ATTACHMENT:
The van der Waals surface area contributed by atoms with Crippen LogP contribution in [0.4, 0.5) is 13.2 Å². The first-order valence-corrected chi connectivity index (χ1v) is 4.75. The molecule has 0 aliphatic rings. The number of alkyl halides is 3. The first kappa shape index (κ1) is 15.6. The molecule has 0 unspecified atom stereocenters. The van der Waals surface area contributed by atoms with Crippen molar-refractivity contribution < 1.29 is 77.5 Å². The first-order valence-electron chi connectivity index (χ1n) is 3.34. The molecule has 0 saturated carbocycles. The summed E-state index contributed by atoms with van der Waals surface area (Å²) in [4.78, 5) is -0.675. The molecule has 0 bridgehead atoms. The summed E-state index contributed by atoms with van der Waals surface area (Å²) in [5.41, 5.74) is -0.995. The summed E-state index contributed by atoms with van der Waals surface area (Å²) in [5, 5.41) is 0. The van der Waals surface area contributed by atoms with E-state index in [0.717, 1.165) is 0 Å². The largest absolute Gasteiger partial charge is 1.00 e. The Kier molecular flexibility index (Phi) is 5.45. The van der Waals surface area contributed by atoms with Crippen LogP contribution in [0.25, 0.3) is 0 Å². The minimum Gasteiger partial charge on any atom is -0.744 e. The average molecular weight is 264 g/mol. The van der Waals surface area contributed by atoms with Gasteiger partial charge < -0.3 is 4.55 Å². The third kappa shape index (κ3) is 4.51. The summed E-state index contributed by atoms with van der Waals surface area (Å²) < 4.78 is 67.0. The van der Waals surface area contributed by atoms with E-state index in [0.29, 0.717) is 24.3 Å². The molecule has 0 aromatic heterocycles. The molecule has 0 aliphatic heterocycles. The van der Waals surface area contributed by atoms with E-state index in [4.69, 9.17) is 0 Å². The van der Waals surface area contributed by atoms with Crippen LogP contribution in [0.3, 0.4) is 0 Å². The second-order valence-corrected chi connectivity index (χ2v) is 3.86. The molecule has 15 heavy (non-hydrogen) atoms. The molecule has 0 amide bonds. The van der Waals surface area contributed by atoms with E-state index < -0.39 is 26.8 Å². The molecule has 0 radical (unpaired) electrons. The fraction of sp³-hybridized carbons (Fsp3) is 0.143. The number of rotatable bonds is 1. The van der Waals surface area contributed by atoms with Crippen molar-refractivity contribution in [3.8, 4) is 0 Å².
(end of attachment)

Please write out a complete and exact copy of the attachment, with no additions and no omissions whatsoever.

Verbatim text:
The van der Waals surface area contributed by atoms with Crippen LogP contribution in [0.4, 0.5) is 13.2 Å². The first-order valence-corrected chi connectivity index (χ1v) is 4.75. The molecule has 0 aliphatic rings. The number of alkyl halides is 3. The first kappa shape index (κ1) is 15.6. The molecule has 0 unspecified atom stereocenters. The van der Waals surface area contributed by atoms with Crippen molar-refractivity contribution < 1.29 is 77.5 Å². The first-order valence-electron chi connectivity index (χ1n) is 3.34. The molecule has 0 saturated carbocycles. The summed E-state index contributed by atoms with van der Waals surface area (Å²) in [4.78, 5) is -0.675. The molecule has 0 bridgehead atoms. The summed E-state index contributed by atoms with van der Waals surface area (Å²) in [5.41, 5.74) is -0.995. The summed E-state index contributed by atoms with van der Waals surface area (Å²) in [5, 5.41) is 0. The van der Waals surface area contributed by atoms with E-state index in [0.717, 1.165) is 0 Å². The largest absolute Gasteiger partial charge is 1.00 e. The Kier molecular flexibility index (Phi) is 5.45. The van der Waals surface area contributed by atoms with Crippen LogP contribution in [0.25, 0.3) is 0 Å². The minimum Gasteiger partial charge on any atom is -0.744 e. The average molecular weight is 264 g/mol. The van der Waals surface area contributed by atoms with Gasteiger partial charge < -0.3 is 4.55 Å². The third kappa shape index (κ3) is 4.51. The summed E-state index contributed by atoms with van der Waals surface area (Å²) < 4.78 is 67.0. The van der Waals surface area contributed by atoms with E-state index in [0.29, 0.717) is 24.3 Å². The molecule has 0 aromatic heterocycles. The molecule has 0 aliphatic heterocycles. The van der Waals surface area contributed by atoms with E-state index in [4.69, 9.17) is 0 Å². The van der Waals surface area contributed by atoms with Crippen LogP contribution in [0.3, 0.4) is 0 Å². The second-order valence-corrected chi connectivity index (χ2v) is 3.86. The molecule has 15 heavy (non-hydrogen) atoms. The molecule has 0 amide bonds. The van der Waals surface area contributed by atoms with E-state index < -0.39 is 26.8 Å². The molecule has 0 radical (unpaired) electrons. The fraction of sp³-hybridized carbons (Fsp3) is 0.143. The number of rotatable bonds is 1. The van der Waals surface area contributed by atoms with Crippen molar-refractivity contribution in [3.8, 4) is 0 Å².